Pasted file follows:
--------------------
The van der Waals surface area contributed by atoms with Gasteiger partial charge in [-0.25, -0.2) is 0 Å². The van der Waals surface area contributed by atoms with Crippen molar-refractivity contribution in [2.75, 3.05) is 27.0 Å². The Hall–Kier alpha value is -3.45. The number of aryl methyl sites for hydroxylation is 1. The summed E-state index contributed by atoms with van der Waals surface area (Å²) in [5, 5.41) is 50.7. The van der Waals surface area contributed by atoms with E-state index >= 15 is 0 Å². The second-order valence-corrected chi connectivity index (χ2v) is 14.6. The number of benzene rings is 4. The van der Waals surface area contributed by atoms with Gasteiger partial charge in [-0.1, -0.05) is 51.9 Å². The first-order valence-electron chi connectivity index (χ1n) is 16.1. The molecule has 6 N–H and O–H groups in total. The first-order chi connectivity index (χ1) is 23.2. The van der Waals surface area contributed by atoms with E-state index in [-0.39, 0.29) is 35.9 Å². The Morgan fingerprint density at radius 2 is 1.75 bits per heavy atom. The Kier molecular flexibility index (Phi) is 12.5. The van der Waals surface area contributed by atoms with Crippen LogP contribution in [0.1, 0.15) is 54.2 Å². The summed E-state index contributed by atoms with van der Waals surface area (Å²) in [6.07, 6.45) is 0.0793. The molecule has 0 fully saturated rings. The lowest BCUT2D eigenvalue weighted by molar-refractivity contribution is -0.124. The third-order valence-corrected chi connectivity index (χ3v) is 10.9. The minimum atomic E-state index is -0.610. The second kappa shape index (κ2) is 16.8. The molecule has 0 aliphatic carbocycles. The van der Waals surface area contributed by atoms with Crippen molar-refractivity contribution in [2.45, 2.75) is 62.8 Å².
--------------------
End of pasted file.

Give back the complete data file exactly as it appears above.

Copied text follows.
The van der Waals surface area contributed by atoms with Gasteiger partial charge in [-0.25, -0.2) is 0 Å². The van der Waals surface area contributed by atoms with Crippen molar-refractivity contribution in [2.75, 3.05) is 27.0 Å². The Hall–Kier alpha value is -3.45. The number of aryl methyl sites for hydroxylation is 1. The summed E-state index contributed by atoms with van der Waals surface area (Å²) in [5, 5.41) is 50.7. The van der Waals surface area contributed by atoms with E-state index >= 15 is 0 Å². The second-order valence-corrected chi connectivity index (χ2v) is 14.6. The number of benzene rings is 4. The van der Waals surface area contributed by atoms with Gasteiger partial charge in [-0.1, -0.05) is 51.9 Å². The first-order valence-electron chi connectivity index (χ1n) is 16.1. The molecule has 6 N–H and O–H groups in total. The first-order chi connectivity index (χ1) is 23.2. The van der Waals surface area contributed by atoms with E-state index in [-0.39, 0.29) is 35.9 Å². The Morgan fingerprint density at radius 2 is 1.75 bits per heavy atom. The Kier molecular flexibility index (Phi) is 12.5. The van der Waals surface area contributed by atoms with Crippen LogP contribution in [0.1, 0.15) is 54.2 Å². The summed E-state index contributed by atoms with van der Waals surface area (Å²) in [6.07, 6.45) is 0.0793. The molecule has 0 fully saturated rings. The lowest BCUT2D eigenvalue weighted by molar-refractivity contribution is -0.124. The third-order valence-corrected chi connectivity index (χ3v) is 10.9. The minimum atomic E-state index is -0.610. The second kappa shape index (κ2) is 16.8. The molecule has 0 aliphatic carbocycles. The van der Waals surface area contributed by atoms with Crippen molar-refractivity contribution in [2.45, 2.75) is 62.8 Å².